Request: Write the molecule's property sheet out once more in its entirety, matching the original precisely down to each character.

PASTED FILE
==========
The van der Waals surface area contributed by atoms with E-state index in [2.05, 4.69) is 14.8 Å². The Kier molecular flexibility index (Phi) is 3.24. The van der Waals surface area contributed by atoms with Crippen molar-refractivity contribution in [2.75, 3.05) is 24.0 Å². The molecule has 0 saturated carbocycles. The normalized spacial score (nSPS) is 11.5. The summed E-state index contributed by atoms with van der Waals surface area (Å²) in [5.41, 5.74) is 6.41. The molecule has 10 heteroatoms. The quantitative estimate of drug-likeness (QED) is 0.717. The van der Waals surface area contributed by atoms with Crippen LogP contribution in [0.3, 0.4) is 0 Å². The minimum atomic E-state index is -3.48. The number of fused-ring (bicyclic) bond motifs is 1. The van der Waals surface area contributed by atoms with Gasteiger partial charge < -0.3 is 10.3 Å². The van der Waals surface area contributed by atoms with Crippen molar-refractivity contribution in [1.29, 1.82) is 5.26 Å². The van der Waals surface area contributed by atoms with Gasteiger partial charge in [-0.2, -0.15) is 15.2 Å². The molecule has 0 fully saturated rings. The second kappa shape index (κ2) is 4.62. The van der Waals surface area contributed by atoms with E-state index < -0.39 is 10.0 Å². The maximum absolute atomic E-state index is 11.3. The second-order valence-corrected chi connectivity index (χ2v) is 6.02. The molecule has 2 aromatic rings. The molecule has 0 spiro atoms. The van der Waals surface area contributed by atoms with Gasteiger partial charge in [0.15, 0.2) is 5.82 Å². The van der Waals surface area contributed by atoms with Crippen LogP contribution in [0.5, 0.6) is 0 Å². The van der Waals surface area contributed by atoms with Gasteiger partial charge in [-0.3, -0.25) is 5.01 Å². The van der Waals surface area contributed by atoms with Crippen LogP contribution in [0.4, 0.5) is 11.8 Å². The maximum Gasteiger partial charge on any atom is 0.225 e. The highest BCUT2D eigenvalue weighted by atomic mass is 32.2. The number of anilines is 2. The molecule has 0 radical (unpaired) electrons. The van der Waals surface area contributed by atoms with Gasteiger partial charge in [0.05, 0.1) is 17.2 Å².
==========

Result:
The van der Waals surface area contributed by atoms with E-state index in [2.05, 4.69) is 14.8 Å². The Kier molecular flexibility index (Phi) is 3.24. The van der Waals surface area contributed by atoms with Crippen molar-refractivity contribution in [2.75, 3.05) is 24.0 Å². The molecule has 0 saturated carbocycles. The normalized spacial score (nSPS) is 11.5. The summed E-state index contributed by atoms with van der Waals surface area (Å²) in [5.41, 5.74) is 6.41. The molecule has 10 heteroatoms. The quantitative estimate of drug-likeness (QED) is 0.717. The van der Waals surface area contributed by atoms with Crippen LogP contribution in [0.3, 0.4) is 0 Å². The minimum atomic E-state index is -3.48. The number of fused-ring (bicyclic) bond motifs is 1. The van der Waals surface area contributed by atoms with Gasteiger partial charge < -0.3 is 10.3 Å². The van der Waals surface area contributed by atoms with Crippen molar-refractivity contribution in [1.29, 1.82) is 5.26 Å². The van der Waals surface area contributed by atoms with Gasteiger partial charge in [-0.2, -0.15) is 15.2 Å². The molecule has 0 fully saturated rings. The second kappa shape index (κ2) is 4.62. The van der Waals surface area contributed by atoms with E-state index < -0.39 is 10.0 Å². The maximum absolute atomic E-state index is 11.3. The second-order valence-corrected chi connectivity index (χ2v) is 6.02. The molecule has 2 aromatic rings. The molecule has 0 spiro atoms. The van der Waals surface area contributed by atoms with Gasteiger partial charge in [0.15, 0.2) is 5.82 Å². The van der Waals surface area contributed by atoms with Crippen LogP contribution in [0.5, 0.6) is 0 Å². The van der Waals surface area contributed by atoms with Gasteiger partial charge in [-0.3, -0.25) is 5.01 Å². The van der Waals surface area contributed by atoms with Crippen LogP contribution in [0.4, 0.5) is 11.8 Å². The maximum Gasteiger partial charge on any atom is 0.225 e. The highest BCUT2D eigenvalue weighted by atomic mass is 32.2. The number of anilines is 2. The molecule has 0 radical (unpaired) electrons. The van der Waals surface area contributed by atoms with Gasteiger partial charge in [0.05, 0.1) is 17.2 Å².